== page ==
Civil Rights Timeline

By chwhite
  • Brown vs. Board of Education

    This court case ruled against "separate but equal" laws that segregated schools. It was the cornerstone of the Civil Rights Movement.
  • Daughters of Bilitis

    This was an organization created to get civil and political rights for lesbians in the US. It's creation led to other LGBT civil rights campaigns being created.
  • Emmett Till Lynching

    Emmett Till was an African American who was lynched for allegedly offending a white woman. He had an open casket funeral that showed Americans the injustice that occurred, sparking protests.
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    Montgomery Bus Boycotts

    African Americans refused to ride buses for a year in a boycott against segregated seating. This was the first large and unified civil rights protest, and was a direct result of Rosa Parks' efforts.
  • Civil Rights Act of 1957

    This act prohibited the restriction of African Americans to vote. Up to this point, most African Americans were prevented voting privileges through de-facto racism.
  • Little Rock Nine

    In order to test Brown vs. Board of Education's ruling against segregation in schools, nine African Americans attempted to enter a white school in Arkansas. The governor, Orval Faubus, called in the national guard to form a blockade, which was dissipated by president Eisenhower.
  • Greensboro Sit-In

    The Sit-In was a civil rights protest where Black people would enter segregated restaurants and stay seated after being denied service. Many of the restaurants and other establishments where this took place were forced to change their policies.
  • Freedom Riders

    An interracial group of activists rode buses together throughout America, including in the Deep South. The bus was firebombed and the riders were beaten because of their efforts.
  • March on Washington

    The March on Washington was a huge protest by about 250,000 people at the Lincoln Memorial. It was the event where MLK gave his "I Have a Dream" speech.
  • Demonstrations in Birmingham

    The SCLC and the ACMHR pressured the city's segregationist policies by pressuring Birmingham's shops during Easter. It expanded the reach of civil rights in the US.
  • Equal Pay Act

    The Equal Pay Act attempted to remove the gap between men and women's wages. This act brought men and women's wages closer together.
  • The Feminine Mystique

    This book described the unrest many American housewives felt due to being stuck in their cookie-cutter lives without identity. It appealed to many women in the US and led to protests that expanded women's professional options.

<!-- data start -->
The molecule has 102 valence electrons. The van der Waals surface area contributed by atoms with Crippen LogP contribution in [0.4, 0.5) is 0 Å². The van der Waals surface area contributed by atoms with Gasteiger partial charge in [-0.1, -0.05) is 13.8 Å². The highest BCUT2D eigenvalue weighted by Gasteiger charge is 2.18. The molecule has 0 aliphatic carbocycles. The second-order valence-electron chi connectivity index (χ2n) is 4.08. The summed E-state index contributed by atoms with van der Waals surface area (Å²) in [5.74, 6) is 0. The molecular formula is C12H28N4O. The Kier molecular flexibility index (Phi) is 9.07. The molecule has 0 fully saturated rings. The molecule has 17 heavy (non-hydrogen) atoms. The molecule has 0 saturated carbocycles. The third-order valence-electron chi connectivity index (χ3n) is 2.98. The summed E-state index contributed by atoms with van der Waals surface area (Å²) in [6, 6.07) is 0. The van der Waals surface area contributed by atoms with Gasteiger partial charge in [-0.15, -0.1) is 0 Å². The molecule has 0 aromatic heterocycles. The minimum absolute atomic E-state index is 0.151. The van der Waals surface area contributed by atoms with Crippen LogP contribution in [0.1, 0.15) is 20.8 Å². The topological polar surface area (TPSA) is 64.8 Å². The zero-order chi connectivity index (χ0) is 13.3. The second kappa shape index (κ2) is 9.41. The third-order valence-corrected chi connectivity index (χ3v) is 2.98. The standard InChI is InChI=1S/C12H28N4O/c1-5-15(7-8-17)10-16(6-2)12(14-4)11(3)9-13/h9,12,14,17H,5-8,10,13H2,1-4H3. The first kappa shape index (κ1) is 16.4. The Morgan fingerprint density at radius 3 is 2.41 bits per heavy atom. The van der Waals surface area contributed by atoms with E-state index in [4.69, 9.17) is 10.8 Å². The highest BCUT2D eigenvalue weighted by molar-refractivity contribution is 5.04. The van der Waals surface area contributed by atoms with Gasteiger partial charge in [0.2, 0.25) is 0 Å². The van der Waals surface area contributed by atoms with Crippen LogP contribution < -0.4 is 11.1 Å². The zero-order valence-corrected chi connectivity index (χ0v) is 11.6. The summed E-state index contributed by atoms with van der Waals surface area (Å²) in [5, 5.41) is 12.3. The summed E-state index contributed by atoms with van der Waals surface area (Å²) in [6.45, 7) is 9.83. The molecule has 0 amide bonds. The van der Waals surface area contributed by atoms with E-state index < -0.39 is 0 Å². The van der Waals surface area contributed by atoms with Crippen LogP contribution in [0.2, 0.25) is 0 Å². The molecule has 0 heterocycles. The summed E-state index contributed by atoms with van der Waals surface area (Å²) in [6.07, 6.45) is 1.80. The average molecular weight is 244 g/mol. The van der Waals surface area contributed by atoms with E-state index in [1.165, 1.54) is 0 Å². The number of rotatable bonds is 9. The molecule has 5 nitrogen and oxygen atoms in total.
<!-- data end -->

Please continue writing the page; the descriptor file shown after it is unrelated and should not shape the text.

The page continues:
• Freedom Summer

    Freedom Summer was an effort to get African Americans the right to vote. It gained national media attention and led to the Voting Rights Act of 1965.
  • 24th Amendment

    This amendment prohibited Americans from having to pay a toll before voting. This was important because the toll limited poor Americans' capacity to vote.
  • Civil Rights Act of 1964

    The Civil Rights Act of 1964 prohibits discrimination against minorities such as African Americans and females. It ended segregation in public settings and was one of the greatest achievements of the Civil Rights era.
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    March on Selma

    The Selma marches were a series of 3 protests from Selma to Montgomery, Alabama's capital. The marches went unimpeded and were successful.
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    The Black Panther Party

    The Black Panthers were a group dedicated to reducing police brutality in the US. They did this through direct confrontation with police, often leading to fatalities on both sides of the conflict.
  • MLK Assassination

    MLK's assassination led to large riots called the Holy Week Uprising. It outraged Black Americans across the country and marked an end of the era.
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    Stonewall Riots

    The Stonewall Riots were protests held in response to police raiding the Stonewall Inn gay bar. Stonewall led to organizations being constructed around the world to support LGBT rights.
  • Equal Rights Amendment

    This amendment would ensure equal legal rights to Americans regardless of sex. The ERA ultimately did not pass, but would have dramatically changed how the US solves legal disputes.